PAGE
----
1. Here, the narrator was neither an omniscient voice, nor the main character, but instead, Yunior, another character who related the facts. To me, Yunior's narration was without much insight or understanding. While it was stylistically interesting, it did little to bring Oscar to life.
2.Read more ›
To be fair, sometimes the story feels more like "A People's History of the Dominican Republic." than a novel about a geeky kid from New Jersey. Not that this is a bad thing -- Diaz manages to get at the political, economic, and psychological forces that brought so many Dominican immigrants to the U.S . over the last fifty years via captivating and dextrous prose. The dominant theme of this multigenerational story is the "fuku" (curse) Oscar's family lives under. (Of course, as Yunior points out, every Dominican family believes itself to be cursed by the fuku americanus, a curse brought by European colonialists which has turned the Caribbean Eden into a despotic prison to be escaped.)s The fuku first hits Oscar's grandfather, an upper-class doctor undone by the rise of the Trujillo thugocracy (equal to that of Saddam Hussein in horror inflicted on its subjects). His daughter (Oscar's mother) faces her own tragedy due to the fuku, and is the bridge between life in the D.R. and life in America, as she escapes to New York. Her children, Oscar and Lola, represent the generation born and bred in the U.S. -- both connected to, and apart from their Dominican heritage.Read more ›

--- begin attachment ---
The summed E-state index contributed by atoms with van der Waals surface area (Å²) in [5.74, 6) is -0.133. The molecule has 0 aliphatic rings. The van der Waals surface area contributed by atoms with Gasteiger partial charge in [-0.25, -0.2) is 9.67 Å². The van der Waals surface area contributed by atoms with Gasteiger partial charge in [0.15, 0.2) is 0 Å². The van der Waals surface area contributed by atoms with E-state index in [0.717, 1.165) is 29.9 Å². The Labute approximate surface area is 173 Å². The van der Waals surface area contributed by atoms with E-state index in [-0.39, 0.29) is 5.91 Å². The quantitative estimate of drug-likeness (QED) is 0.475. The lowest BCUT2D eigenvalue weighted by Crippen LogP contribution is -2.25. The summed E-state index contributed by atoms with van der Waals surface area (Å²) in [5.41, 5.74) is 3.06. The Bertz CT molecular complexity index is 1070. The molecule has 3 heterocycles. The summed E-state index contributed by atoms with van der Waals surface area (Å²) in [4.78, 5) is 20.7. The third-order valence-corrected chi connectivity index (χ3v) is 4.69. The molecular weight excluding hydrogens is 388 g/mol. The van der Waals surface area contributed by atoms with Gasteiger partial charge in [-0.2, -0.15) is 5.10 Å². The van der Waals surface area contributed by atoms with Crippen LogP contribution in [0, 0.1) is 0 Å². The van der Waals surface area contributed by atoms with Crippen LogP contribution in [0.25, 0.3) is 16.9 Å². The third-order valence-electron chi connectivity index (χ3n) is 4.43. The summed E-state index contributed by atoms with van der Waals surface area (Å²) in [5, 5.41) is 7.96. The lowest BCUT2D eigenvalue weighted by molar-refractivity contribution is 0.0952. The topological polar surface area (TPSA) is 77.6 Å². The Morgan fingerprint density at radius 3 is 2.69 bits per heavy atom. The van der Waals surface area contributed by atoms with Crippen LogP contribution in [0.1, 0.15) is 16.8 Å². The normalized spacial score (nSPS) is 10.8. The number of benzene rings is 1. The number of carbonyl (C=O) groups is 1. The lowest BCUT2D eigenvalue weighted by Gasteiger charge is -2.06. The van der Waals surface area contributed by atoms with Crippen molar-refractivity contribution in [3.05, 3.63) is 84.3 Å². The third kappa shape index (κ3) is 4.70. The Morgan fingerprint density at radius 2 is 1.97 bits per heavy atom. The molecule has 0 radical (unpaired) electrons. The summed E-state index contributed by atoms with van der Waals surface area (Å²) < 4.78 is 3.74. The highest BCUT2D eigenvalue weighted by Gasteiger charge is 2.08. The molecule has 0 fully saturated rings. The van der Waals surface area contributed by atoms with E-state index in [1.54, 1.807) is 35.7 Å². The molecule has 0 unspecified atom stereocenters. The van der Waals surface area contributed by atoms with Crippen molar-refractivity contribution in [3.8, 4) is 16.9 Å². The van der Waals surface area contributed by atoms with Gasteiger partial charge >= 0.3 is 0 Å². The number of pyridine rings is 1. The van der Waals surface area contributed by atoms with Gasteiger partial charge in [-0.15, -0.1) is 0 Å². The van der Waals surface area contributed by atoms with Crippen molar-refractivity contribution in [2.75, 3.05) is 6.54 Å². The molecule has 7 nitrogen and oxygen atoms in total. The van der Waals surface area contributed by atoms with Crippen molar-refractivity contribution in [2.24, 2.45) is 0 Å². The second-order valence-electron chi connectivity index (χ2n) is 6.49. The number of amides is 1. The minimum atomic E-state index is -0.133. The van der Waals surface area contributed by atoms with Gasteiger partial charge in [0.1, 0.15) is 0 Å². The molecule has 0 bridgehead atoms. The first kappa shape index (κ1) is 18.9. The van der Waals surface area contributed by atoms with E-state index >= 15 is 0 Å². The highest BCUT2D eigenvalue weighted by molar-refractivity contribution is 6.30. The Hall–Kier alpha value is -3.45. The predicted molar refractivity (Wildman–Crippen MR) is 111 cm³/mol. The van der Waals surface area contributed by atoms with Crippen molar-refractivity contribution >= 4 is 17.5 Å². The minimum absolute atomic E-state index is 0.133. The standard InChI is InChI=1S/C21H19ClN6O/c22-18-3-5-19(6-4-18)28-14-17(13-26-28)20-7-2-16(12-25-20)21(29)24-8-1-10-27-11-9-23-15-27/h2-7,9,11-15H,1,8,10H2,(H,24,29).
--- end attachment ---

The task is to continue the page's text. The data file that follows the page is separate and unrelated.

Most Recent Customer Reviews
A Latin family in and out of the US, their lives and loves, and despotic politics. Wildly affectionate and funny. Loved every minute of it.Published 1 day ago by Betsy D.
Despite the fact that this novel won the Pulitzer, I did not enjoy reading it. I appreciate the cultural insights but not speaking Spanish, I felt I was missing important nuances. Read morePublished 4 days ago by Cynthia H. Osborne
The book offers a real themes of post colonial Latin diaspora hat relate to the greater human experience of culture displacement, identity, and self acceptance. Read morePublished 4 days ago by Amazon Customer
This is, simply, one of the best books I've ever read. I truly enjoyed Diaz's other offerings, but Yunior is a character I have difficulty relating to - I don't have the spirit of... Read morePublished 4 days ago by Edward G. Galuszka
Personally did not identify with any of the characters and I don't know much Spanish, so was not particularly easy for me to read .Published 7 days ago by J. C. Halle
Unbelievable. An absolute must read for any would be writer or reader. Unparalleled style, an unabashedly genuine to its world and characters.Published 8 days ago by Hayden Robel
I truly enjoyed this book, the story of young Oscar, which in itself is nothing too interesting is happily mixed with fragments about Dominican Republic history, something I knew... Read morePublished 10 days ago by Mariana Hernandez